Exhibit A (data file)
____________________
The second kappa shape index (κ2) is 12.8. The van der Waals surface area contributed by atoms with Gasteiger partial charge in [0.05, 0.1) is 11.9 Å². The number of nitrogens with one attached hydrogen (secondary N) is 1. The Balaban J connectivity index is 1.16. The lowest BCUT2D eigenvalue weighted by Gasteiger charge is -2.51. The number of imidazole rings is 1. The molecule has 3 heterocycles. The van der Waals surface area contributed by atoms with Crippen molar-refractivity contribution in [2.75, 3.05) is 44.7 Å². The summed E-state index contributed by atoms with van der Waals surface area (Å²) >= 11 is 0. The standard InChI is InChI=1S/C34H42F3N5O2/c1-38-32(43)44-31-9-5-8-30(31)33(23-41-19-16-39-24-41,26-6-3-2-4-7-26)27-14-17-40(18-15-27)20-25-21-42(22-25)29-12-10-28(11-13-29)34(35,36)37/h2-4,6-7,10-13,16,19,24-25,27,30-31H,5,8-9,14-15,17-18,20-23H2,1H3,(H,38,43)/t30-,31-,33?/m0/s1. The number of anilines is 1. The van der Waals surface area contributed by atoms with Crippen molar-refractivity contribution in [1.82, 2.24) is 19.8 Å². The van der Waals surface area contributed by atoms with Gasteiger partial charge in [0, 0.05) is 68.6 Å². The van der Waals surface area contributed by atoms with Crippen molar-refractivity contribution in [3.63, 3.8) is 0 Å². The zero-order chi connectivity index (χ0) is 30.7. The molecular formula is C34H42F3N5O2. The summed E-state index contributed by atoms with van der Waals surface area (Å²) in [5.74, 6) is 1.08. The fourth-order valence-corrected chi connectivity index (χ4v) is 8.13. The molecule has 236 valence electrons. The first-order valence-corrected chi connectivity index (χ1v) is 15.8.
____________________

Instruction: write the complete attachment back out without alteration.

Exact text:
The second kappa shape index (κ2) is 12.8. The van der Waals surface area contributed by atoms with Gasteiger partial charge in [0.05, 0.1) is 11.9 Å². The number of nitrogens with one attached hydrogen (secondary N) is 1. The Balaban J connectivity index is 1.16. The lowest BCUT2D eigenvalue weighted by Gasteiger charge is -2.51. The number of imidazole rings is 1. The molecule has 3 heterocycles. The van der Waals surface area contributed by atoms with Crippen molar-refractivity contribution in [2.75, 3.05) is 44.7 Å². The summed E-state index contributed by atoms with van der Waals surface area (Å²) >= 11 is 0. The standard InChI is InChI=1S/C34H42F3N5O2/c1-38-32(43)44-31-9-5-8-30(31)33(23-41-19-16-39-24-41,26-6-3-2-4-7-26)27-14-17-40(18-15-27)20-25-21-42(22-25)29-12-10-28(11-13-29)34(35,36)37/h2-4,6-7,10-13,16,19,24-25,27,30-31H,5,8-9,14-15,17-18,20-23H2,1H3,(H,38,43)/t30-,31-,33?/m0/s1. The number of anilines is 1. The van der Waals surface area contributed by atoms with Crippen molar-refractivity contribution in [1.82, 2.24) is 19.8 Å². The van der Waals surface area contributed by atoms with Gasteiger partial charge in [0, 0.05) is 68.6 Å². The van der Waals surface area contributed by atoms with Crippen molar-refractivity contribution in [3.63, 3.8) is 0 Å². The zero-order chi connectivity index (χ0) is 30.7. The molecular formula is C34H42F3N5O2. The summed E-state index contributed by atoms with van der Waals surface area (Å²) in [5.74, 6) is 1.08. The fourth-order valence-corrected chi connectivity index (χ4v) is 8.13. The molecule has 236 valence electrons. The first-order valence-corrected chi connectivity index (χ1v) is 15.8.